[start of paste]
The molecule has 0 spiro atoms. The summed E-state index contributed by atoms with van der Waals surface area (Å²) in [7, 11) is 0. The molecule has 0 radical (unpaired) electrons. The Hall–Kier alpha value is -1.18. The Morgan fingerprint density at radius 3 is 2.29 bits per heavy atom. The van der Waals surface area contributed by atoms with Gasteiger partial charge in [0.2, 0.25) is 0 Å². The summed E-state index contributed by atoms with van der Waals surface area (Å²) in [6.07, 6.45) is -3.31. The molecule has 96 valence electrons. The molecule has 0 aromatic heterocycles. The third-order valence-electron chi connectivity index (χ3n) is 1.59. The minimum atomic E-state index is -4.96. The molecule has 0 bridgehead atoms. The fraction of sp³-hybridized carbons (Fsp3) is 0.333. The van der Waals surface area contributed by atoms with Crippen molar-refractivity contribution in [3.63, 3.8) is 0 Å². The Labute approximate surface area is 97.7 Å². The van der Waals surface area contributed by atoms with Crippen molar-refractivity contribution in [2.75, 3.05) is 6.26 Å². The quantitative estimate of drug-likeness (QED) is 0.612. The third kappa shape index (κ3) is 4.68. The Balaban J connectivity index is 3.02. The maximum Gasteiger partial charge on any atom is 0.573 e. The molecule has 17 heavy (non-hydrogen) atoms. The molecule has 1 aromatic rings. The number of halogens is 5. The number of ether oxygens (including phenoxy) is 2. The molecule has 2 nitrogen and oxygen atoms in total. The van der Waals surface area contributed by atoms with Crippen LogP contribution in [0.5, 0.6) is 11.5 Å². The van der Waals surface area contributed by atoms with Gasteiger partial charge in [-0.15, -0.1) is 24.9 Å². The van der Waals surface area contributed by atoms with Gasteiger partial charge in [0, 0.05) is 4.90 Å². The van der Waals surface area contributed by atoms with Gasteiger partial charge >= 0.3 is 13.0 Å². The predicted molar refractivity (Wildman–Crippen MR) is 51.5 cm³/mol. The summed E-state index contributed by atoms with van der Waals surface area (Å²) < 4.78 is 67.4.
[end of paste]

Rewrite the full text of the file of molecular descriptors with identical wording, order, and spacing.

The molecule has 0 spiro atoms. The summed E-state index contributed by atoms with van der Waals surface area (Å²) in [7, 11) is 0. The molecule has 0 radical (unpaired) electrons. The Hall–Kier alpha value is -1.18. The Morgan fingerprint density at radius 3 is 2.29 bits per heavy atom. The van der Waals surface area contributed by atoms with Gasteiger partial charge in [0.2, 0.25) is 0 Å². The summed E-state index contributed by atoms with van der Waals surface area (Å²) in [6.07, 6.45) is -3.31. The molecule has 96 valence electrons. The molecule has 0 aromatic heterocycles. The third-order valence-electron chi connectivity index (χ3n) is 1.59. The minimum atomic E-state index is -4.96. The molecule has 0 bridgehead atoms. The fraction of sp³-hybridized carbons (Fsp3) is 0.333. The van der Waals surface area contributed by atoms with Crippen molar-refractivity contribution in [3.63, 3.8) is 0 Å². The Labute approximate surface area is 97.7 Å². The van der Waals surface area contributed by atoms with Crippen molar-refractivity contribution in [2.75, 3.05) is 6.26 Å². The quantitative estimate of drug-likeness (QED) is 0.612. The third kappa shape index (κ3) is 4.68. The Balaban J connectivity index is 3.02. The maximum Gasteiger partial charge on any atom is 0.573 e. The molecule has 17 heavy (non-hydrogen) atoms. The molecule has 1 aromatic rings. The number of halogens is 5. The number of ether oxygens (including phenoxy) is 2. The molecule has 2 nitrogen and oxygen atoms in total. The van der Waals surface area contributed by atoms with Crippen LogP contribution in [0.5, 0.6) is 11.5 Å². The van der Waals surface area contributed by atoms with Gasteiger partial charge in [-0.15, -0.1) is 24.9 Å². The van der Waals surface area contributed by atoms with Gasteiger partial charge in [0, 0.05) is 4.90 Å². The van der Waals surface area contributed by atoms with Gasteiger partial charge >= 0.3 is 13.0 Å². The predicted molar refractivity (Wildman–Crippen MR) is 51.5 cm³/mol. The summed E-state index contributed by atoms with van der Waals surface area (Å²) < 4.78 is 67.4.